We recently reported that human inflammatory bowel disease mucosa contains large amounts of leukotriene B4, a potent chemotactic agent formed from arachidonic acid through the lipoxygenase pathway. To more fully evaluate the role of arachidonic acid metabolites in the mediation of intestinal inflammation, we studied arachidonate metabolism in an animal model; acetic acid colitis in the rat. Incubation of acetic acid colitis mucosa with arachidonic acid resulted in the production of leukotriene B4 and a series of monohydroxy fatty acids, all products of the lipoxygenase pathway, plus much smaller amounts of cyclooxygenase products including prostaglandin E2. All of these metabolities were made in significantly greater quantities by mucosa from acetic acid-treated rats than by controls. The pattern of arachidonate metabolism in acetic acid colitis was strikingly similar to that in human inflammatory bowel disease. Moreover, the concentration of leukotriene B4 in acetic acid-treated mucosa was almost identical to that in human inflammatory bowel disease mucosa and was 50 times greater than that in normal rat colonic mucosa. These data indicate that lipoxygenase products, including leukotriene B4, may be important mediators of intestinal inflammation in a wide variety of inflnmmntnrv cnnditions. Moreover, the similarities in the metabolism of arachidonate by human inflammatory bowel disease and by acetic acid colitis may allow the use of this model, and perhaps other animal models of intestinal inflammation, in the screening of potential therapeutic agents for inflammatory bowel disease.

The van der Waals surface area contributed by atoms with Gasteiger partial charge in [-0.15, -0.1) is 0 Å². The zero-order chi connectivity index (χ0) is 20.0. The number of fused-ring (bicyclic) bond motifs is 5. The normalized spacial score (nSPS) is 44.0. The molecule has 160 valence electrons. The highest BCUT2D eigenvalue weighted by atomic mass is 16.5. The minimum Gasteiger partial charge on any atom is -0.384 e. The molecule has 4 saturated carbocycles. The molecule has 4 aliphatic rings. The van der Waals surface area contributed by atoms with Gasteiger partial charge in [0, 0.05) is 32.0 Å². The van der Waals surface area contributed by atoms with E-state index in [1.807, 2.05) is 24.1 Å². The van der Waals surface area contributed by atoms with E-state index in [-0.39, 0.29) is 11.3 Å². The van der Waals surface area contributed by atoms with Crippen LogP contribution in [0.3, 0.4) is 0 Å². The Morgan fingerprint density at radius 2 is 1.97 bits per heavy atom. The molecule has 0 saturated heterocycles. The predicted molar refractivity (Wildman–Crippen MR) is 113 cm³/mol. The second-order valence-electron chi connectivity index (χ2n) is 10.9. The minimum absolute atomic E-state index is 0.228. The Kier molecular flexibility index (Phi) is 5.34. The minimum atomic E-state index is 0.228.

- 5-hydroxyeicosatetraenoic acid
- high pressure liquid chromatography
- hydroxyhepatadecatrienoic acid
- inflammatory bowel disease
- leukotriene B
- nordihydroguaiaretic acid